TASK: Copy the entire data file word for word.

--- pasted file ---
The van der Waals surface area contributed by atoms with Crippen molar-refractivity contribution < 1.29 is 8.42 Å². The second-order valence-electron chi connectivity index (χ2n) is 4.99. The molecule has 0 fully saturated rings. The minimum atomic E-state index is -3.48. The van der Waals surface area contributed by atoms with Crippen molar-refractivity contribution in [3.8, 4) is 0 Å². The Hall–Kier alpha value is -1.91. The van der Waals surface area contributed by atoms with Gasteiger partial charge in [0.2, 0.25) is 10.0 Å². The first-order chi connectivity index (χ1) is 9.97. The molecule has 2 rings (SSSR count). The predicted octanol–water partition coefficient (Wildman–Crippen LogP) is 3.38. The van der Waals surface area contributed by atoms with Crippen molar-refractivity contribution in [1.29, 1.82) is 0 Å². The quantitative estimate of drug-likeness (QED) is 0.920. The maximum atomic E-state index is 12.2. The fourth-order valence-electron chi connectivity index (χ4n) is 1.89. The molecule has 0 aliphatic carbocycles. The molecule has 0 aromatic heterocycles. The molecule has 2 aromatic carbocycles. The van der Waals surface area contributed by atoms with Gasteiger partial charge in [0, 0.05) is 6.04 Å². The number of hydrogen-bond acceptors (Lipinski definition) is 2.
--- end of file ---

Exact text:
The van der Waals surface area contributed by atoms with Crippen molar-refractivity contribution < 1.29 is 8.42 Å². The second-order valence-electron chi connectivity index (χ2n) is 4.99. The molecule has 0 fully saturated rings. The minimum atomic E-state index is -3.48. The van der Waals surface area contributed by atoms with Crippen molar-refractivity contribution in [3.8, 4) is 0 Å². The Hall–Kier alpha value is -1.91. The van der Waals surface area contributed by atoms with Gasteiger partial charge in [0.2, 0.25) is 10.0 Å². The first-order chi connectivity index (χ1) is 9.97. The molecule has 2 rings (SSSR count). The predicted octanol–water partition coefficient (Wildman–Crippen LogP) is 3.38. The van der Waals surface area contributed by atoms with Crippen molar-refractivity contribution in [1.29, 1.82) is 0 Å². The quantitative estimate of drug-likeness (QED) is 0.920. The maximum atomic E-state index is 12.2. The fourth-order valence-electron chi connectivity index (χ4n) is 1.89. The molecule has 0 aliphatic carbocycles. The molecule has 0 aromatic heterocycles. The molecule has 2 aromatic carbocycles. The van der Waals surface area contributed by atoms with Gasteiger partial charge in [0, 0.05) is 6.04 Å². The number of hydrogen-bond acceptors (Lipinski definition) is 2.